Peoria State Hospital, Bartonville, IL: From Asylum to Haunted House

A Humble Beginning

The remnants of the once-hopeful Peoria State Hospital are located in Bartonville, near Peoria, Illinois. Established in 1895 as the ‘Illinois Asylum for the Incurable Insane,’ this institution represented the resilience and vision of its founders.

The Illinois General Assembly played a crucial role in the hospital’s creation. Governor John Altgeld appointed a commission to select the site, and Bartonville became the chosen location for this ambitious project.

The first building, completed in 1897, faced structural issues due to abandoned mine shafts and was never used. This initial setback didn’t stop the hospital’s mission.

In 1902, under the innovative leadership of Dr. Frederick Howard Wines, the hospital adopted a cottage system. This new approach led to the construction of 33 buildings, transforming the facility into a more humane and effective place for treatment.

Peoria State Hospital wasn’t just a medical institution but a testament to progressive thinking in mental health care. The shift from large, impersonal wards to smaller, community-focused cottages significantly impacted patient care.

Despite its promising start, the hospital eventually closed, but its legacy in mental health care remains influential.

Peoria State Hospital’s story reminds us of the importance of innovation and compassion in healthcare.

Peoria State Hospital: Years of Service and Enduring Impact

Opening its doors in 1902, The Illinois Hospital for the Incurable Insane emerged as a haven for those believed to be beyond help.

The facility later became known as the Illinois General Hospital for the Insane, and by 1909, it was recognized as Peoria State Hospital.

The leadership under Dr. George Zeller, a man ahead of his time, was instrumental in shaping the hospital’s reputation. His holistic approach to therapy was groundbreaking and changed the lives of many patients.

Dr. Zeller removed all bars from the windows, took away all forms of restraint, and began a new, compassionate approach to therapy.

This revolutionary concept of treating mental illness humanely made him a maverick in the eyes of many.

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The hospital gained recognition as the leading institution in patient recovery for an impressive 69 out of its 71 years of operation, a clear indicator of the success of Zeller’s approach. It also housed a highly respected nursing program, further elevating its standing.

The hospital peaked in the 1950s, with 2,800 patients calling it home. However, the patient census had dropped to 600 when its closure was announced in 1972.

The closure was met with employee protests, but a lack of funding and staffing led to its inevitable end in 1973.

From Closure to Modern Era

After the closure, the buildings stood vacant and were auctioned off. Winsley Durand Jr., a developer, acquired the hospital with the vision of transforming the structures into office spaces, but his plans never fully materialized.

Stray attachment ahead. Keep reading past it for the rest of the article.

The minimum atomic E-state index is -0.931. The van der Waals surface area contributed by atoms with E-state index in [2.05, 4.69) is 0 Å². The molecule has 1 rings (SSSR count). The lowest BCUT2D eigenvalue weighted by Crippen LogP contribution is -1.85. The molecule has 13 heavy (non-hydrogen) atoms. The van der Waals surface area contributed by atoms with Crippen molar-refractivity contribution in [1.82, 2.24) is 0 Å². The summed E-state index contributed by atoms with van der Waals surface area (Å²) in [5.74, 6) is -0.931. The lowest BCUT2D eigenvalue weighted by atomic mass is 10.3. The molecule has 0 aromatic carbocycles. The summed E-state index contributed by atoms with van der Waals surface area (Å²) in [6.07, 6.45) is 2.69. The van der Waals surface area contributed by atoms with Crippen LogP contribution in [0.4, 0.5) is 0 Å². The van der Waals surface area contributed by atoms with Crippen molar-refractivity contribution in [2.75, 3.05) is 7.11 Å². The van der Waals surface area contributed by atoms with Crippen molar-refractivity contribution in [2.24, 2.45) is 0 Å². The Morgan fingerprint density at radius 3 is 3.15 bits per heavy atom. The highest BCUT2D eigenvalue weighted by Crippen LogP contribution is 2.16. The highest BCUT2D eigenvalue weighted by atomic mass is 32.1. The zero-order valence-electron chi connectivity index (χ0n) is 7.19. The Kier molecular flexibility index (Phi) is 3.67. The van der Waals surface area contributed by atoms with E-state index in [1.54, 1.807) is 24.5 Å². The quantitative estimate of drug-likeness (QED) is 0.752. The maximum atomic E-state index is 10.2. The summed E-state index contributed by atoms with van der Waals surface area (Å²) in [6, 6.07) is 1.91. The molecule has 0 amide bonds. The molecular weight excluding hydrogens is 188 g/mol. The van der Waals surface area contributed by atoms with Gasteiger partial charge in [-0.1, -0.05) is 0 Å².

As time passed, many of the original structures were torn down, with the remaining ones refurbished to accommodate a range of commercial and industrial businesses.

The Village of Bartonville marked the entire area as a TIF district to promote continued growth and revitalization.

Unfortunately, the Bowen building, the nurses’ dorm, and the administration building were demolished in 2016.

The Village of Bartonville remains unpaid on the loans taken for the demolition, leaving a bitter reminder of the historical loss.

Supernatural Connections and Public Engagement

Despite its closure, the hospital continued to draw visitors due to reported paranormal activity. The grounds became a hotspot for paranormal enthusiasts, and stories of the property being haunted began to circulate.

One such tale involves Manuel A. Bookbinder, a former hospital patient who worked with the burial crew.

According to the tale, Bookbinder’s ghost was seen by 400 staff and patients at his funeral, a sight that led to the opening of his coffin to confirm that his body was still inside.

Peoria State Hospital recently reopened its public tour doors, allowing the curious and the brave to walk through the historic buildings. Tours include the monument area, the four cemeteries, and the Old State Mine Haunted Trail.

The Peoria State Hospital Museum even started offering private asylum tours, where guides lead guests to paranormal hotspots inside the building, leaving guests alone to explore the property.

A Final Reflection

The Peoria State Hospital was more than just a medical institution. It was a beacon of hope for those shunned by society, a sanctuary where they were treated with compassion and dignity.

The hospital’s legacy, from its inception to its closure and beyond, is a testament to the resilience and vision of its founders and the enduring spirit of those who walked its halls.

It is a stark reminder of our society’s evolving approach to mental health and the necessity of preserving such historical institutions.

While the hospital no longer serves its original purpose, it remains interesting. It welcomes the public to immerse themselves in its rich history, to walk its haunted trails, and to remember a time when this place was a refuge that society had deemed ‘incurable.’

Peoria State Hospital’s rich history and haunted reputation make it a unique landmark in Bartonville, IL.

Community efforts to preserve its legacy and ongoing public interest ensure that its story remains relevant.

From haunted tours to museum events, the hospital continues to engage and intrigue people, serving as a poignant reminder of the past.

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